Magazine article Science News

Human, Monkey Shyness Varies by Gender

Magazine article Science News

Human, Monkey Shyness Varies by Gender

Article excerpt

Researchers have known that about 10 percent of both human and nonhuman primates are quite inhabited. New studies now reveal that shyness changes course in a similar pattern at puberty in both monkeys and humans.

Very shy monkeys and humans show similar gender differences as they mature: Males become less inhibited than females, the studies find. Researchers studying humans say society discourages shyness in boys but not in girls. But primate researchers point out that the gender differnce -- in shy monkeys at least -- has a biological basis.

A team of researchers from Cornell University and the University of Stockholm in Sweden studied shyness in 215 Swedish children born between 1955 and 1958. Boys who were very inhibited when first assessed at 21 months tended to lose their extreme shyness as they matured, beginning around age 7. Girls who were very inhibited when young had become only slightly less shy at age 16, when they were last assessed. Cornell's Margaret Kerr and her colleagues will decribe their finding in the February CHILD DEVELOPMENT.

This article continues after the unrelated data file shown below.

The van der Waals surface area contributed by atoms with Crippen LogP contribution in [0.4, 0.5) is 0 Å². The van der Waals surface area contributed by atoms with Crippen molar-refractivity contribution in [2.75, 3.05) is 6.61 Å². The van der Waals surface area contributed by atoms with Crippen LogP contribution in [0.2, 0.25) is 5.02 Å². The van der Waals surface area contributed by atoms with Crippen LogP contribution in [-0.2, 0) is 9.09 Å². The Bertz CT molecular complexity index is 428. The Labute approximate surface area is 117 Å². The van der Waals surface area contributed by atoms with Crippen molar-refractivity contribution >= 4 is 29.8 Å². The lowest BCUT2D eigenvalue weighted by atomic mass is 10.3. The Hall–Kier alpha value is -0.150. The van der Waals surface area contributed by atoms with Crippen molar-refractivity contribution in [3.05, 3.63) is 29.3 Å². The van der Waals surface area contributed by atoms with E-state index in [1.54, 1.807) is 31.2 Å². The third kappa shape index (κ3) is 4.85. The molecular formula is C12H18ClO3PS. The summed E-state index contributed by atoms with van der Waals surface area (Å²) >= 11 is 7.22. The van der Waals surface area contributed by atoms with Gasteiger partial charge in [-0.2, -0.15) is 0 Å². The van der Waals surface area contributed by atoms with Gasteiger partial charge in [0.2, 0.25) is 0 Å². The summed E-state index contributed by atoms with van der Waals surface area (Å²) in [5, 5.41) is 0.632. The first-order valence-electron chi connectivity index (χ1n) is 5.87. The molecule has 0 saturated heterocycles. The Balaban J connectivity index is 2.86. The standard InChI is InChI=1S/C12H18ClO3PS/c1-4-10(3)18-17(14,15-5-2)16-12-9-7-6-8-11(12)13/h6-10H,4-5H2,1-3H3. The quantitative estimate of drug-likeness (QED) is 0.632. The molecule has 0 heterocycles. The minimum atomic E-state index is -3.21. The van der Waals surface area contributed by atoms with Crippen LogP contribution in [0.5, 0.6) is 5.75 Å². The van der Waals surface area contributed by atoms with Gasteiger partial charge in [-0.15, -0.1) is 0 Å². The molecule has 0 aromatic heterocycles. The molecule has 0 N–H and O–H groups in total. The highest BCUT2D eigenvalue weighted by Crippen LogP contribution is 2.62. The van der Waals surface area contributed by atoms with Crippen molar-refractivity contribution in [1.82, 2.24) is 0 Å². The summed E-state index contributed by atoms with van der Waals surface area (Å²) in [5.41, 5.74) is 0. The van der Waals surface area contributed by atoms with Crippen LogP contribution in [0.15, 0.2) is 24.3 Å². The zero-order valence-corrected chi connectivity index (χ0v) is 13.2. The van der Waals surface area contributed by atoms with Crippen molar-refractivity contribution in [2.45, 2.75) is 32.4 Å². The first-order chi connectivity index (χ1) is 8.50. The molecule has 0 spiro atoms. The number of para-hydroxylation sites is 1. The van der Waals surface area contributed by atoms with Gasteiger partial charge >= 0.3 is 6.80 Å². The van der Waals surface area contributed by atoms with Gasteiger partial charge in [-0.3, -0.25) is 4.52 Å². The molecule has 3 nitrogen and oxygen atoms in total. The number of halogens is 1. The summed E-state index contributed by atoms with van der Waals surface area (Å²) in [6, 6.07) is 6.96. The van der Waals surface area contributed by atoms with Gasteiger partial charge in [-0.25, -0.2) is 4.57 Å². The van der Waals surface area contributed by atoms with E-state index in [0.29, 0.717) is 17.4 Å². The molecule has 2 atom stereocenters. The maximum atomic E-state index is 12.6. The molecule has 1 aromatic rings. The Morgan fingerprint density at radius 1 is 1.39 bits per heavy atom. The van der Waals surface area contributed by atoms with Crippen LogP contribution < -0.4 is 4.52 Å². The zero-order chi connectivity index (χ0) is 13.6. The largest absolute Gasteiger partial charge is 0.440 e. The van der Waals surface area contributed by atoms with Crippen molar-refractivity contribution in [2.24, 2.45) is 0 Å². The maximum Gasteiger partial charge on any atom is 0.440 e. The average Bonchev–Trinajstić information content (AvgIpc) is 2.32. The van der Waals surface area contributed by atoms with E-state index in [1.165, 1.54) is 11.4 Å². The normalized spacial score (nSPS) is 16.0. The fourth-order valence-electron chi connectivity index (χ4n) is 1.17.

At age 16, a similar proportion of boys and girls were shy, as some uninhibited children became inhibited over the years, probably due to experiences they had, Kerr says. However, at age 16, more of the shy girls than the shy boys had been shy consistently for the previous five years, the team writes. Also, more of the unihibited boys than the unihibited girls had been uninhibited consistently for the past five years.

This study "supports the assertion that, in general, the personality characteristics that are approved by society, especially those that are considered gender appropriate, and most stable over time," the team writes. …

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